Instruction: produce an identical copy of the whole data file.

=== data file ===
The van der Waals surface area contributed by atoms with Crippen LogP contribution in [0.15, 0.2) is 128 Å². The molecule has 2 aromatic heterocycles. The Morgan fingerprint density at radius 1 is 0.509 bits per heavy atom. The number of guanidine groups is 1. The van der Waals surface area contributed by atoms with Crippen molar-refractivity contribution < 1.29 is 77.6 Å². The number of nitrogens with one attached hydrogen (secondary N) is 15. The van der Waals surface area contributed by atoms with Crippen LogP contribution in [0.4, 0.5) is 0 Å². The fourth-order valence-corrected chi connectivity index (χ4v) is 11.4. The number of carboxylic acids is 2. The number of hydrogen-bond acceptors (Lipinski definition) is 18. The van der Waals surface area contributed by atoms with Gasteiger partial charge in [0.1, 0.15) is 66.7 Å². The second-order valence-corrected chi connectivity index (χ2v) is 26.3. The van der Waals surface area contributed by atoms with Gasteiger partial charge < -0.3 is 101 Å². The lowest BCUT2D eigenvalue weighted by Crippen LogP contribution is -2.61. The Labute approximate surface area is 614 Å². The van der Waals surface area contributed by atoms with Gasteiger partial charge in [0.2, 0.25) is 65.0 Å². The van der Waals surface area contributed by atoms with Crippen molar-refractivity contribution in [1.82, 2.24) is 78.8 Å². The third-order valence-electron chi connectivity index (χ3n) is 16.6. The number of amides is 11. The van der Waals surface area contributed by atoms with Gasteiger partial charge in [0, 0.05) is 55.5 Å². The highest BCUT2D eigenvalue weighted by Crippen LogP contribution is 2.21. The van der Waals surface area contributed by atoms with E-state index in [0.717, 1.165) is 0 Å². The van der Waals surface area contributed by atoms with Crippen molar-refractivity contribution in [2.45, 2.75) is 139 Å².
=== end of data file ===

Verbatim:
The van der Waals surface area contributed by atoms with Crippen LogP contribution in [0.15, 0.2) is 128 Å². The molecule has 2 aromatic heterocycles. The Morgan fingerprint density at radius 1 is 0.509 bits per heavy atom. The number of guanidine groups is 1. The van der Waals surface area contributed by atoms with Crippen molar-refractivity contribution < 1.29 is 77.6 Å². The number of nitrogens with one attached hydrogen (secondary N) is 15. The van der Waals surface area contributed by atoms with Crippen LogP contribution in [0.4, 0.5) is 0 Å². The fourth-order valence-corrected chi connectivity index (χ4v) is 11.4. The number of carboxylic acids is 2. The number of hydrogen-bond acceptors (Lipinski definition) is 18. The van der Waals surface area contributed by atoms with Gasteiger partial charge in [0.1, 0.15) is 66.7 Å². The second-order valence-corrected chi connectivity index (χ2v) is 26.3. The van der Waals surface area contributed by atoms with Gasteiger partial charge < -0.3 is 101 Å². The lowest BCUT2D eigenvalue weighted by Crippen LogP contribution is -2.61. The Labute approximate surface area is 614 Å². The van der Waals surface area contributed by atoms with Gasteiger partial charge in [0.2, 0.25) is 65.0 Å². The van der Waals surface area contributed by atoms with Crippen molar-refractivity contribution in [1.82, 2.24) is 78.8 Å². The third-order valence-electron chi connectivity index (χ3n) is 16.6. The number of amides is 11. The van der Waals surface area contributed by atoms with Gasteiger partial charge in [0, 0.05) is 55.5 Å². The highest BCUT2D eigenvalue weighted by Crippen LogP contribution is 2.21. The van der Waals surface area contributed by atoms with E-state index in [0.717, 1.165) is 0 Å². The van der Waals surface area contributed by atoms with Crippen molar-refractivity contribution in [2.45, 2.75) is 139 Å².